House Harkonnen is laughably over the top.
The characters themselves are mostly one- or two-dimensional archetypes that never give the impression of being real humans at all. Admittedly, this was one of the main weaknesses of the novel, but a good screen writer could have imbued them with a little more depth and complexity. Instead, everyone is either purely noble or purely evil. As with all such stories, the result is a big fat bore.

The music. My god, the music. I'm amazed that anyone would have honestly tried to emulate the anthemic hard rock soundtrack of the campy 1980 Flash Gordon (again?), but try it they did. It's bad enough on its own, but it's rendered even more ridiculous when cast against just how pretentious the film is in most other areas. At least the Queen soundtrack went along with the self-aware, silly tone of Flash Gordon. Dune can make no such claims.

The overall effect of the acting, visuals, and music is what one would expect from the campy TV mini-series which were in their heyday just before Dune was released. This is fine when you sit down to watch The Thornbirds or Shogun, but it's simply laughable when you try to tell an intelligent and rich, epic tale of speculative fiction. As it was, they might as well have cast Richard Chamberlain as Paul Atreides. At least then, viewers wouldn't have been blindsided.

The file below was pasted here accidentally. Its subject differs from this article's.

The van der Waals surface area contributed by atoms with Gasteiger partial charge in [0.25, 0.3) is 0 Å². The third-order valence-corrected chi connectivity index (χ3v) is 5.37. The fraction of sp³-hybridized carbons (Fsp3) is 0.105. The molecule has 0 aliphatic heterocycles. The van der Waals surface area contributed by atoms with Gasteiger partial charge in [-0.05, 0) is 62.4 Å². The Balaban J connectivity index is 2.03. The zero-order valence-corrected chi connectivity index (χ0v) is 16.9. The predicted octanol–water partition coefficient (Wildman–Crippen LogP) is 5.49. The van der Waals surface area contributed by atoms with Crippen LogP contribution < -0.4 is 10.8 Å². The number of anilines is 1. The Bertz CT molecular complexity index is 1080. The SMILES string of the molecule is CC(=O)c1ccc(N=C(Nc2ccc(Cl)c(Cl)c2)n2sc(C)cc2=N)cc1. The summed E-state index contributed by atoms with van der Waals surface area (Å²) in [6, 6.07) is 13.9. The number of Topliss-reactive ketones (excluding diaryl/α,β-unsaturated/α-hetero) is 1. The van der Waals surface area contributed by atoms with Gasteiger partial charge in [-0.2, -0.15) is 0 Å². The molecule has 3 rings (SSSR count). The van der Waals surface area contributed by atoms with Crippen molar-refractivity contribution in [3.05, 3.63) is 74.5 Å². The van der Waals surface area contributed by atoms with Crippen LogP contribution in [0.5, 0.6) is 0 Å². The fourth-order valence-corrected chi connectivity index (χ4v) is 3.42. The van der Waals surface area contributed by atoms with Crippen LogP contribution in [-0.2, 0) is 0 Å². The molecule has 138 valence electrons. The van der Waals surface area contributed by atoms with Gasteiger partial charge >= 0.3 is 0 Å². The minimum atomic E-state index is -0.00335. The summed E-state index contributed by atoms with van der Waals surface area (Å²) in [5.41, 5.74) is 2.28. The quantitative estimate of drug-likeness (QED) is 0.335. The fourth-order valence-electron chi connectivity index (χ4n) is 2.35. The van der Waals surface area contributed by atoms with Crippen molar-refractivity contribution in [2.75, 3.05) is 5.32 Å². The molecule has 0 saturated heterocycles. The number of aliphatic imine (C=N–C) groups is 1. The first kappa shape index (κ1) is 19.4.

I will say that I found two things of merit, though they are relatively small ones. One is the way Lynch portrays the Spice Guild Navigators. This is something that is not described until later novels in the series, the Guild being highly reclusive. The film, though, gives us grotesque and fascinating creatures that, though once presumably human, have been warped and twisted by long-term use of "the spice," melange, which is what allows the Navigators to bend time and space. In addition to the Navigators are the still-suits worn by the Fremen on Arrakis, which do actually look quite cool. So cool, in fact, that I had to wonder whether the movie blew its budget on designing and making the still suits, leaving it far less money to dedicate to other aspects of the film which came off as rather cheap.

If David Lynch's Dune has any value today, it is mostly as fodder for a Mystery Science Theater 3000 working over. I was actually doing this myself, and by myself, during the last hour of the movie. The film would actually be great fun in this way, if you were watching with a few friends. Hardly what David Lynch had in mind, I'm sure.

Dune, the TV series (2000)

In 2000, the Sci-Fi channel put together a 3-part adaptation of Dune for TV. I watched it for the first time, and it's not bad. There are certainly issues with it, some rather serious, but it's a far cry better than Lynch's misguided visions in the 1984 version.

The more limited budget resulted in cheaper-looking sets,
background effects, and costumes; however, the TV series did
a far better job cutting to the heart of the novel's themes.
This more recent TV adaptation is able to include a bit more of the source material, including more development with and between the many characters. With a full running time of nearly 4-and-a-half hours, the grander themes of Frank Herbert's story could receive much more attention, as well. We get to see the slow, painful realization of Paul that his powers, training, and breeding have led him to the inexorable and almost pitiable position of becoming a messiah. The acting is solid all around, and the script is fairly strong in many places.